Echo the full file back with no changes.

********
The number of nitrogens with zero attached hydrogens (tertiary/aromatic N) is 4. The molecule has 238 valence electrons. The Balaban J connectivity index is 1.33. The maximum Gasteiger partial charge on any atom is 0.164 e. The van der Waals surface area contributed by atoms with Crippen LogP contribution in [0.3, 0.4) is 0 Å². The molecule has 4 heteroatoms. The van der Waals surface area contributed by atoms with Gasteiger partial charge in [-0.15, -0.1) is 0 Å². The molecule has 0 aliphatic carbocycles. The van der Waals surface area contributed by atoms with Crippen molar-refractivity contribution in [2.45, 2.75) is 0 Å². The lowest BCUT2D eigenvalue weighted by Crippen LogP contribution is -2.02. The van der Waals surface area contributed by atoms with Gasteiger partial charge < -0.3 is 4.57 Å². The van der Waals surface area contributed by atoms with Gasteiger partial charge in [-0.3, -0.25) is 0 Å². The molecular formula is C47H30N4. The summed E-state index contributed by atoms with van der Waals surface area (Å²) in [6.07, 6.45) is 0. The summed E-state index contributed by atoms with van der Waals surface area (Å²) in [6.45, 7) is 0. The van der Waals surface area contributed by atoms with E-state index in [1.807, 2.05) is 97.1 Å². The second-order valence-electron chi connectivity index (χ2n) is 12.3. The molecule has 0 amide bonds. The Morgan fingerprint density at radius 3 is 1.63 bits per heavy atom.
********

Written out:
The number of nitrogens with zero attached hydrogens (tertiary/aromatic N) is 4. The molecule has 238 valence electrons. The Balaban J connectivity index is 1.33. The maximum Gasteiger partial charge on any atom is 0.164 e. The van der Waals surface area contributed by atoms with Crippen LogP contribution in [0.3, 0.4) is 0 Å². The molecule has 4 heteroatoms. The van der Waals surface area contributed by atoms with Gasteiger partial charge in [-0.15, -0.1) is 0 Å². The molecule has 0 aliphatic carbocycles. The van der Waals surface area contributed by atoms with Crippen molar-refractivity contribution in [2.45, 2.75) is 0 Å². The lowest BCUT2D eigenvalue weighted by Crippen LogP contribution is -2.02. The van der Waals surface area contributed by atoms with Gasteiger partial charge < -0.3 is 4.57 Å². The van der Waals surface area contributed by atoms with Gasteiger partial charge in [-0.3, -0.25) is 0 Å². The molecular formula is C47H30N4. The summed E-state index contributed by atoms with van der Waals surface area (Å²) in [6.07, 6.45) is 0. The summed E-state index contributed by atoms with van der Waals surface area (Å²) in [6.45, 7) is 0. The van der Waals surface area contributed by atoms with E-state index in [1.807, 2.05) is 97.1 Å². The second-order valence-electron chi connectivity index (χ2n) is 12.3. The molecule has 0 amide bonds. The Morgan fingerprint density at radius 3 is 1.63 bits per heavy atom.